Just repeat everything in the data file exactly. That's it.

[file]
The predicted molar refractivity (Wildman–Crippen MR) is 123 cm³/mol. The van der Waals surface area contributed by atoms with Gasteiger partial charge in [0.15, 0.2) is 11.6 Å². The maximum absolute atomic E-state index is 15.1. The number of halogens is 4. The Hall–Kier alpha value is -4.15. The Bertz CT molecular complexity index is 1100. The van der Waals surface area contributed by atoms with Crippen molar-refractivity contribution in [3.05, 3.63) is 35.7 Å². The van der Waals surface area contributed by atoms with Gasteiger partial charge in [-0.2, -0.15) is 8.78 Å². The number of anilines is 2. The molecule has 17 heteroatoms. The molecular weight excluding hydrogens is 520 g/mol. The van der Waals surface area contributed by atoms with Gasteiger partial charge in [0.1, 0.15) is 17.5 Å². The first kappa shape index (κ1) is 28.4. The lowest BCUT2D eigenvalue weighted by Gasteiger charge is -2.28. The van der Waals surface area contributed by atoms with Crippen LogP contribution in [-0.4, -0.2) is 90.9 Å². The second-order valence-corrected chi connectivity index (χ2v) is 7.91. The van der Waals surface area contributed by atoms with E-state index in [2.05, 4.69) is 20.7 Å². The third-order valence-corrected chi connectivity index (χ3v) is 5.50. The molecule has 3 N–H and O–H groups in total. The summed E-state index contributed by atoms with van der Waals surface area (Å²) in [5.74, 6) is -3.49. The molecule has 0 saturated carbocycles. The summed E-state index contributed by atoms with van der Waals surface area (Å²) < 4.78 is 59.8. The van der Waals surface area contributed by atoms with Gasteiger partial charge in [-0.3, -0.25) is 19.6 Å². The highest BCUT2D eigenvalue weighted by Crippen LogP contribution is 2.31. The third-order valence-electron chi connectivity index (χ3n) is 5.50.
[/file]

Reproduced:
The predicted molar refractivity (Wildman–Crippen MR) is 123 cm³/mol. The van der Waals surface area contributed by atoms with Gasteiger partial charge in [0.15, 0.2) is 11.6 Å². The maximum absolute atomic E-state index is 15.1. The number of halogens is 4. The Hall–Kier alpha value is -4.15. The Bertz CT molecular complexity index is 1100. The van der Waals surface area contributed by atoms with Crippen molar-refractivity contribution in [3.05, 3.63) is 35.7 Å². The van der Waals surface area contributed by atoms with Gasteiger partial charge in [-0.2, -0.15) is 8.78 Å². The number of anilines is 2. The molecule has 17 heteroatoms. The molecular weight excluding hydrogens is 520 g/mol. The van der Waals surface area contributed by atoms with Gasteiger partial charge in [0.1, 0.15) is 17.5 Å². The first kappa shape index (κ1) is 28.4. The lowest BCUT2D eigenvalue weighted by Gasteiger charge is -2.28. The van der Waals surface area contributed by atoms with Crippen LogP contribution in [-0.4, -0.2) is 90.9 Å². The second-order valence-corrected chi connectivity index (χ2v) is 7.91. The van der Waals surface area contributed by atoms with E-state index in [2.05, 4.69) is 20.7 Å². The third-order valence-corrected chi connectivity index (χ3v) is 5.50. The molecule has 3 N–H and O–H groups in total. The summed E-state index contributed by atoms with van der Waals surface area (Å²) in [5.74, 6) is -3.49. The molecule has 0 saturated carbocycles. The summed E-state index contributed by atoms with van der Waals surface area (Å²) < 4.78 is 59.8. The van der Waals surface area contributed by atoms with Gasteiger partial charge in [-0.3, -0.25) is 19.6 Å². The highest BCUT2D eigenvalue weighted by Crippen LogP contribution is 2.31. The third-order valence-electron chi connectivity index (χ3n) is 5.50.